What is it like to work in a place where ordinary, everyday people check in with infections? What about the people behind the masks and protective gear that deal with these admissions?
LabourBeat strikes up a conversation with 36-year-old mother of two and an assistant nurse who works at the National Centre for Diseases (NCID) located at 16, Jalan Tan Tock Seng.
The 330-bed facility, which opened in September last year, also has more than 100 “surge beds” which are kept empty and on standby for national emergencies. According to its website, NCID is “designed to strengthen Singapore’s capabilities in infectious disease management and prevention”.
Back to Hetty, who has a few stories to tell on what it is like to work there and what others make of her, especially in the current COVID-19 pandemic situation.
“I had an encounter with a taxi driver who drove me to work. He was very wary of my destination to NCID and asked questions on whether I was sick and why was I not wearing a mask [before it was mandatory].
“I took it as an opportunity to educate him, as a nurse, about our hospital’s precautionary measures. I assured him that medical personnel follow strict infection control protocols and are always well-prepared to face any outbreak crisis,” shared Hetty.
She showed him a picture of herself in a full personal protective equipment (PPE) suit, which is often made up of protective clothing, helmet, goggle, or other garments and equipment designed to protect the wearer’s body from injury or infection.
Working at NCID
Hetty shared details of the negative pressure rooms at NCID. Nurses like Hetty are also required to go for courses to prepare for any outbreak. All said and done, the taxi driver was impressed and praised Singapore for its outbreak readiness.
“For me, the safest place is when I’m at work. We don our full PPE at all times when attending to our patients. Our isolation rooms are negative pressure rooms which prevent cross-contamination from room to room.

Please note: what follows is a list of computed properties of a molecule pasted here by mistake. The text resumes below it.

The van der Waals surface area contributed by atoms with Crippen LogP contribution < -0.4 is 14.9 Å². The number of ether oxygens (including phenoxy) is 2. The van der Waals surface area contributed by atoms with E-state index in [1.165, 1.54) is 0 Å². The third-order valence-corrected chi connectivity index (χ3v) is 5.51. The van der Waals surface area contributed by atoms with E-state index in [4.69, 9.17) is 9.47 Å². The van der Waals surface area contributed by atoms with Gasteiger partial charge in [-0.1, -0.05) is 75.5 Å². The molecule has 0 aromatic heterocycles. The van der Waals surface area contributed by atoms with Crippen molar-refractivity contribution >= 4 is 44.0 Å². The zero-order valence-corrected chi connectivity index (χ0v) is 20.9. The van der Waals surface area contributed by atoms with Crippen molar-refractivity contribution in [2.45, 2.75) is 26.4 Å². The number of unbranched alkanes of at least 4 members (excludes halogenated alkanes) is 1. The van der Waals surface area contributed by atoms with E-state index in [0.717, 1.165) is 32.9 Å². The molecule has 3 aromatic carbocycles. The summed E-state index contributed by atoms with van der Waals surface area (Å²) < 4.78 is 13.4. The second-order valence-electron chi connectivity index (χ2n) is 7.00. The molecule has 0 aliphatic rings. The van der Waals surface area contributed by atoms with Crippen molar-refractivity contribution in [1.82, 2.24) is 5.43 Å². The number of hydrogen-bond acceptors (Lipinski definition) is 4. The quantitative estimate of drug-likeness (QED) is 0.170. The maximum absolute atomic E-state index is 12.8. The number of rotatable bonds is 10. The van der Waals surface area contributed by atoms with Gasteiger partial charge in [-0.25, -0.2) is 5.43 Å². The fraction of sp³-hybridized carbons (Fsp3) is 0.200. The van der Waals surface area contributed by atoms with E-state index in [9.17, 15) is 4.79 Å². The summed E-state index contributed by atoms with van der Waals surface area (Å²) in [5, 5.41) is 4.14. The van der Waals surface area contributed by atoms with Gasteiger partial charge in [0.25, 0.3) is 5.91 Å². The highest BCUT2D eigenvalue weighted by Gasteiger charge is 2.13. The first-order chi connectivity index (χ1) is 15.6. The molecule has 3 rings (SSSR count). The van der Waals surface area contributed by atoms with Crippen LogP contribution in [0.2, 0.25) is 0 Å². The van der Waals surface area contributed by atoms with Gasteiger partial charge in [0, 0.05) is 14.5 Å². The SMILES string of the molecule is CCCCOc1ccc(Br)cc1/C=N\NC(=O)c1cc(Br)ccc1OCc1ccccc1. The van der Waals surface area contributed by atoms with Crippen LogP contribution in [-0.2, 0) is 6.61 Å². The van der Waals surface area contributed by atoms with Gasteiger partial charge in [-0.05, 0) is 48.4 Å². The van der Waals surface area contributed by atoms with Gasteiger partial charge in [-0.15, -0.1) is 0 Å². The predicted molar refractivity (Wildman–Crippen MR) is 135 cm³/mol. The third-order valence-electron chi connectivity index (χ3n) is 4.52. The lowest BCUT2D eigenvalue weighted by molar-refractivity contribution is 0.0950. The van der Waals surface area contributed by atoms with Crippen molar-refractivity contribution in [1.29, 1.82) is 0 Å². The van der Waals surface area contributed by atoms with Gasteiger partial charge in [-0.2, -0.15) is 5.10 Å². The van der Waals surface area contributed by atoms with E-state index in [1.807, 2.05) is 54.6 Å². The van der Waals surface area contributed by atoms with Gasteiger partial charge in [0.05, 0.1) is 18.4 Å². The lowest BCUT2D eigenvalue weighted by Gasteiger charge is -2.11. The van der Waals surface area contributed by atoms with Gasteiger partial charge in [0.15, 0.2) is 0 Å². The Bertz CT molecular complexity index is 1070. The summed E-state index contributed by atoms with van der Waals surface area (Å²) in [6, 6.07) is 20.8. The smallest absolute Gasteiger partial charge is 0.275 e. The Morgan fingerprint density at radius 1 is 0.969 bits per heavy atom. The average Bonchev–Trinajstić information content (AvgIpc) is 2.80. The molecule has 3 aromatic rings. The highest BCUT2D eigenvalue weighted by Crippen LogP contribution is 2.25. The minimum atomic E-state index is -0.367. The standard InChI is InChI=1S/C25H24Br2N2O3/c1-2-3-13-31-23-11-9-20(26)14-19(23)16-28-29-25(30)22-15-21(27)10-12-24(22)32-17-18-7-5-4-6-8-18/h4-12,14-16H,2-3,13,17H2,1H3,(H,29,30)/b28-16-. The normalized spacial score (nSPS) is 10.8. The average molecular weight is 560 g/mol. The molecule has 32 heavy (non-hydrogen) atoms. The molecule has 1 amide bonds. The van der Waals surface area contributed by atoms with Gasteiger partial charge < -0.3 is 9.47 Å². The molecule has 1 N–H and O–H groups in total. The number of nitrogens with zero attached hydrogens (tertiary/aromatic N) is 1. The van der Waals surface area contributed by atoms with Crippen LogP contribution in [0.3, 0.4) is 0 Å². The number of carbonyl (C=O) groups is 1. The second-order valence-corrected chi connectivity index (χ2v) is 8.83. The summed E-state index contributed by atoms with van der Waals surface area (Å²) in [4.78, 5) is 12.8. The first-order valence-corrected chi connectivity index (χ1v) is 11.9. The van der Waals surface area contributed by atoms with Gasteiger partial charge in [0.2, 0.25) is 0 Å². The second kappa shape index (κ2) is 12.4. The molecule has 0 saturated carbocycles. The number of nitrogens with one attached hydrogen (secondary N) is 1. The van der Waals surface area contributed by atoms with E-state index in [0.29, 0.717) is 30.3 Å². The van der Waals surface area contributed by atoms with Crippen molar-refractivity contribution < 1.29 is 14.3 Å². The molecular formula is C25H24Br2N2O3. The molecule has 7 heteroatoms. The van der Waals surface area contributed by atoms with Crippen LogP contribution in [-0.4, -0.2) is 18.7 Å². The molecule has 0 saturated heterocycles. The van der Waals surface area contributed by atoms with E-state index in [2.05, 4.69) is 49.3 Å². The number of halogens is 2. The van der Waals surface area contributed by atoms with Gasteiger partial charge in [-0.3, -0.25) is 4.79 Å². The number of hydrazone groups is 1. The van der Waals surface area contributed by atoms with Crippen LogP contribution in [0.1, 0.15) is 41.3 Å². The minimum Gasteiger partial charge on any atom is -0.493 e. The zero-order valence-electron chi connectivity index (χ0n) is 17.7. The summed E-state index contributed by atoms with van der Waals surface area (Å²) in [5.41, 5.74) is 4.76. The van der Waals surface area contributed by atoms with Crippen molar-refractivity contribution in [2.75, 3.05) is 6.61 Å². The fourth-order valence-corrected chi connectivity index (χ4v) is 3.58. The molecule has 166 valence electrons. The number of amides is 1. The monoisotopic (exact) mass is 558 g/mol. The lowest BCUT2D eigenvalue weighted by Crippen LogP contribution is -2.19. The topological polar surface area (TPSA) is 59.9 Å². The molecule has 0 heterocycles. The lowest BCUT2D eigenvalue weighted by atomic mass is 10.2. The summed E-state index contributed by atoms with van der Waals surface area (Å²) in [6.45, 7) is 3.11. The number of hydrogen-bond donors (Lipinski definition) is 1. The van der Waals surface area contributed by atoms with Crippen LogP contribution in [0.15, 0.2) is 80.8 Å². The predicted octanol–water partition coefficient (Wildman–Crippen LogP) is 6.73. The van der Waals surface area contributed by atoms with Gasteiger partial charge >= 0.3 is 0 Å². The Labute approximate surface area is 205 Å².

“We practice team safety by monitoring our temperature twice daily and log it into our system even when we are not on duty to ensure that we are fit. We do not wear our usual uniform when we are in the outbreak wards. Instead, the hospital supplies us with outbreak T-shirts and pants to wear and launder them for us daily.
“We shower and change into home wear before leaving the outbreak area. We are well prepared to care not only for our patients but also for the whole of our community,” described Hetty, on how NCID nurses stay safe at work.
Getting Personal at Work
Apart from the safety precautions at work, nurses like Hetty deal with patients on a personal level every day.
On a shift one day at lunchtime, her department had four admissions, at an interval of five minutes each. During one of the admissions, a patient shared that his whole family would be admitted too.
“I immediately empathised with him as I can imagine how heart-wrenching it must be to have his whole family affected by the virus. I reassured him that everything would be alright because they would be well taken care of by our medical team and nurses.
“He smiled to acknowledge me and said he appreciated my time to comfort him despite knowing that we were busy. He gave his well-wishes and said, ‘God bless you and all of you unsung heroes,’” she said.
It is moments like these that Hetty feels truly good about what she does. She tells of how nurses like her have received food, gifts and care packs from organisations and individuals.
The show of care and concern from the public has given her fraternity a sense of recognition and belonging.
“It boosts our morale to strive even more for our patients and the nation. We thank everyone for their tremendous support, and we appreciate the gifts.
“It has been a rollercoaster journey. There have been highs and lows in my experience as a nurse, especially when handling SARS cases and now COVID-19. The happiest moment is when a patient and their relatives appreciate the work we do and send us thank you cards, among other gestures. It is very satisfying when my name is mentioned on the feedback forms,” she shared.
For someone who has always wanted a career with a difference and one that has brought her to become one of the many unseen super frontliners in light of the COVID-19 pandemic, the ITE Bishan-certified nurse is one brave soul that deserves our gratitude.
“It has always been my ambition since school that I wanted to do something in my career that is challenging and makes a difference in people’s lives. In nursing, you deal with many aspects of patient care, and I enjoy the variety in the routine,” said Hetty.